A second retractable metal foil or resistive screen 96 is mounted to the metal plate 80 on one side on a rolling device 98 and to a releasable stretcher bar 100 on the opposite side. The second screen/metal foil 96 could also be folded or the like. A hole 102 is positioned to go over the connector 34 allowing access thereto. After the antenna coupler 24 is placed onto the base member 54, and the first metal screen/foil 82 is unrolled from the device 84 stretched over the coupler 24, and held in place by attaching the bar 86 to the metal plate 80, the second metal screen/foil 96 is unrolled from the device 98, stretched over the coupler 24, and held in place by attaching the bar 100 to the metal plate 80.
Thus it can be seen that the various embodiments of the present invention as described above meet their stated objectives by providing a simple and reliable way for repeatably positioning a test antenna coupler for verification of its correct operation.
Moreover, by incorporating the verification device within the carrying case for the antenna couplers and providing means for aligning all of the couplers being carried in the case, the verification device is always readily available for use.
Other advantages and modifications of the present invention may be possible and evident to those skilled in the art. Therefore, it should be understood that the intent is to limit the present invention only by the scope of the claims which follow.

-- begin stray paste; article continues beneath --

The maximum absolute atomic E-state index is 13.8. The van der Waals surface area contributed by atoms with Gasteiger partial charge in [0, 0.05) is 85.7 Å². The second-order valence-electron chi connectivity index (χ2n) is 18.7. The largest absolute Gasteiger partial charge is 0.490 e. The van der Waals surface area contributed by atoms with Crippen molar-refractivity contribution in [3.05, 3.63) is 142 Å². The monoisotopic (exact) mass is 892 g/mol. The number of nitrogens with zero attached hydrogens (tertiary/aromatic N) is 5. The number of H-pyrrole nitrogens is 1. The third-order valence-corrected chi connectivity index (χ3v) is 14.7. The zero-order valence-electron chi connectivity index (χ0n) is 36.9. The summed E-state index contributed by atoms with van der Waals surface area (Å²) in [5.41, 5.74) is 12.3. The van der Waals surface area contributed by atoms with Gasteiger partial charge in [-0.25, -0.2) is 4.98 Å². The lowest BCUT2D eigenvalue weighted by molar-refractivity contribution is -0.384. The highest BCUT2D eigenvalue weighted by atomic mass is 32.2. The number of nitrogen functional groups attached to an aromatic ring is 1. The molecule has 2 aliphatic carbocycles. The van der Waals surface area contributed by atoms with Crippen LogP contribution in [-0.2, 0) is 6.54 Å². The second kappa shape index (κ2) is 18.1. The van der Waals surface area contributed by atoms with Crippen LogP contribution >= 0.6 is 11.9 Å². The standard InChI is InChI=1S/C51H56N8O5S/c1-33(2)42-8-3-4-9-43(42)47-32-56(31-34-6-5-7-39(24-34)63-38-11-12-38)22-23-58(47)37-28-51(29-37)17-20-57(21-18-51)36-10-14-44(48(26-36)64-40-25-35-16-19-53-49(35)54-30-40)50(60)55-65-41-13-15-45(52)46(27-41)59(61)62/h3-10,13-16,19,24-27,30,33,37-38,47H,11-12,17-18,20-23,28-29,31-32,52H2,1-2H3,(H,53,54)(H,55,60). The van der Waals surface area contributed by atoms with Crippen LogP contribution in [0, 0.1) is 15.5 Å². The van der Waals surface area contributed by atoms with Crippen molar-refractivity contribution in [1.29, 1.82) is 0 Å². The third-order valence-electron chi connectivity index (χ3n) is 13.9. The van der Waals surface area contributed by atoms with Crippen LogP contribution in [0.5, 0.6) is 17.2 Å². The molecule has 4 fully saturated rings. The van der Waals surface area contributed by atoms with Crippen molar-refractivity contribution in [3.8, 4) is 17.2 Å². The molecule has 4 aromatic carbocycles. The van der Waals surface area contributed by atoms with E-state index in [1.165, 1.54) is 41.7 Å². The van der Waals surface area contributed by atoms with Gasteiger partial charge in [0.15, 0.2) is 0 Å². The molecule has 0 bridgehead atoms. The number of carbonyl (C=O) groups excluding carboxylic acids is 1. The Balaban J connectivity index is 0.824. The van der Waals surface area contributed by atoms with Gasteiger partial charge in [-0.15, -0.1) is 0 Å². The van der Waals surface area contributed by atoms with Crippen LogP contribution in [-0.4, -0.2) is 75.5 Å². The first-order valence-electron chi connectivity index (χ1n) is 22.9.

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|U.S. Classification||343/703, 343/841, 174/350|
|International Classification||H01Q1/00, H01Q1/52, H01Q1/28|
|Cooperative Classification||H01Q1/52, H01Q1/00, H01Q1/28|
|European Classification||H01Q1/52, H01Q1/00, H01Q1/28|
|Apr 5, 1985||AS||Assignment|
Owner name: DANIEL WEBSTER HIGHWAY SOUTH, NASHUA, NEW HAMPSHIR
Free format text: ASSIGNMENT OF ASSIGNORS INTEREST.;ASSIGNOR:POTHIER, ROBERT G.;REEL/FRAME:004400/0048
Effective date: 19850402
|Feb 28, 1992||FPAY||Fee payment|
Year of fee payment: 4
|May 23, 1996||FPAY||Fee payment|
Year of fee payment: 8
|Nov 16, 1998||AS||Assignment|
Owner name: LOCKHEED SANDERS, INC., MARYLAND
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Effective date: 19900109